Symptoms in monosymptomatic hypochondriacal psychosis because of their similarity with other psychiatric illnesses present a difficulty in its diagnosis. In our case the response with anti-obsessive and antipsychotic drugs highlights the importance of timely and correct diagnosis in the management of this disorder.



  1. Munro A. Monosymptomatic hypochondriasis psychosis. Br J Hosp Med 1980;24(1):34-8.
  2. Reilly TM. Monosymptomatic hypochondriacal psychosis: presentation and treatment. Proc R Soc Med 1977;70(Suppl10):39-43.
  3. Roberts LW, Hoop JG, Heinrich TW. Delusional disorder In: Clinical Psychiatry Essentials. 1st ed. Baltimore, Maryland. Lippincott Williams and Wilkins 2010:175-6.
  4. Aw DC, Thong JY, Chan HL. Delusional parasitosis: case series of 8 patients and review of literature. Ann Acad Med Singapore 2004;33(1):89-94.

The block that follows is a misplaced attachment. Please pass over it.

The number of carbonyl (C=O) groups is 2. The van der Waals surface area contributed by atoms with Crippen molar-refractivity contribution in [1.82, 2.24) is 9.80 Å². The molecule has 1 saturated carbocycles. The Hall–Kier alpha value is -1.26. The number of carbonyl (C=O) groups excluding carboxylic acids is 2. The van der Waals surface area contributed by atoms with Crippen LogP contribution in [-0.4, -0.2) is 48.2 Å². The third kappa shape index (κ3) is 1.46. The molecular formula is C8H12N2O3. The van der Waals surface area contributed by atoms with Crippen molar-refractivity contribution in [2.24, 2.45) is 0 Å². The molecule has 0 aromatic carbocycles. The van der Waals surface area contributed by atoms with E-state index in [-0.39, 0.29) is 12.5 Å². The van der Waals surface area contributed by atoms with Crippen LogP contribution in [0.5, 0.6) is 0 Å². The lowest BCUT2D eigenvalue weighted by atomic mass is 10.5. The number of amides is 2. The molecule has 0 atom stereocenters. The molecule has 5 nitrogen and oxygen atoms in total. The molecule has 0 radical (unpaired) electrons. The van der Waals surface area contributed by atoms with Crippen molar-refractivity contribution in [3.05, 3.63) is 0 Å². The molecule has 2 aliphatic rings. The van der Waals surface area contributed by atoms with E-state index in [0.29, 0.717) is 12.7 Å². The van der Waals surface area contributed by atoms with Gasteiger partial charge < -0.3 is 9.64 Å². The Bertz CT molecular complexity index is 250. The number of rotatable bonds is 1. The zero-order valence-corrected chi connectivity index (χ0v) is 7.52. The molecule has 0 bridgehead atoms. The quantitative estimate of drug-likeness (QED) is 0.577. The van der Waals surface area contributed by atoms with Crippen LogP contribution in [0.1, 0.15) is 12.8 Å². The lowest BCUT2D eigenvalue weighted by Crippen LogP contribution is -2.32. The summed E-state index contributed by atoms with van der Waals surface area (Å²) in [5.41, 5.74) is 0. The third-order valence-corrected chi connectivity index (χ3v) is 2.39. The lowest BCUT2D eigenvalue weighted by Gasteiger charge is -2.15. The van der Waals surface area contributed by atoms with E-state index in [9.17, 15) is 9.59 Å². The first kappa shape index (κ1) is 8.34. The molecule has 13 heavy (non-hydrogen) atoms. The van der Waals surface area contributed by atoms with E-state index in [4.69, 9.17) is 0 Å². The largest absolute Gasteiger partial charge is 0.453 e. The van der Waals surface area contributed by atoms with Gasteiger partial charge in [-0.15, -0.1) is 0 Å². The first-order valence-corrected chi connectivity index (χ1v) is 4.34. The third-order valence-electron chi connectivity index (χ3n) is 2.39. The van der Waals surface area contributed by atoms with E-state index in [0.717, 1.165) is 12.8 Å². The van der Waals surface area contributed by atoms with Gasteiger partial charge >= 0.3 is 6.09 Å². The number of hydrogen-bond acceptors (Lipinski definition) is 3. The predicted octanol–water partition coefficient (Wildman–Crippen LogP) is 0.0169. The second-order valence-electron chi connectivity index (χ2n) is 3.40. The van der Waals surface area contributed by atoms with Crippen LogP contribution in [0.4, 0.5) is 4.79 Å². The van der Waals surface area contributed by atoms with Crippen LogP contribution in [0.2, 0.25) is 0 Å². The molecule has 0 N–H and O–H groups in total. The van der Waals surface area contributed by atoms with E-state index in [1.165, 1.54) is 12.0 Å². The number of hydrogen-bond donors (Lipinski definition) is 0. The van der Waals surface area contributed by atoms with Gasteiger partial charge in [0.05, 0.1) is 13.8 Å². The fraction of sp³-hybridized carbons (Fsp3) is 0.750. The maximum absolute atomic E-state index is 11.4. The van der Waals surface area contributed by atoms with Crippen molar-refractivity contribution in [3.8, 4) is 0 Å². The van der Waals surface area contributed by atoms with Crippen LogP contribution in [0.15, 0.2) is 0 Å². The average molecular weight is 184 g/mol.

5. Bhatia MS, Jagawat T, Choudlhary S. Delusionnal parasitosis: a clinical profile. Int J Psychiatry Med 2000;30(1):83-91.
  6. Ait-Ameur A, Bern P, Firoloni MP, et al. Delusional parasitosis or Ekbom’s syndrome. La Rev Med Interne 2000;21(2):182-6.
  7. Sugahara H, Otani Y, Sakamoto M. Delusional parasitosis accompanied by word deafness due to cerebral infarction: folie a deux. Psychosomatics 2000;41(5):447-8.
  8. Reilly TM. Pimozidein monosymptomatic psychosis. Lancet 1975:1385-6.
  9. Lucas CJ, Sainsbury P, Collins JG. A social and clinical study of delusions in schizophrenia. Journal of Mental Science 1962;108:747-58.
  10. Reilly TM, Beard AW. Monosymptomatic hypochondriasis. The British Journal of Psychiatry 1976;129(2):191-2.

Videos :


Download Download [ PDF ] Download[ ABSTRACT ] Email Send to a friend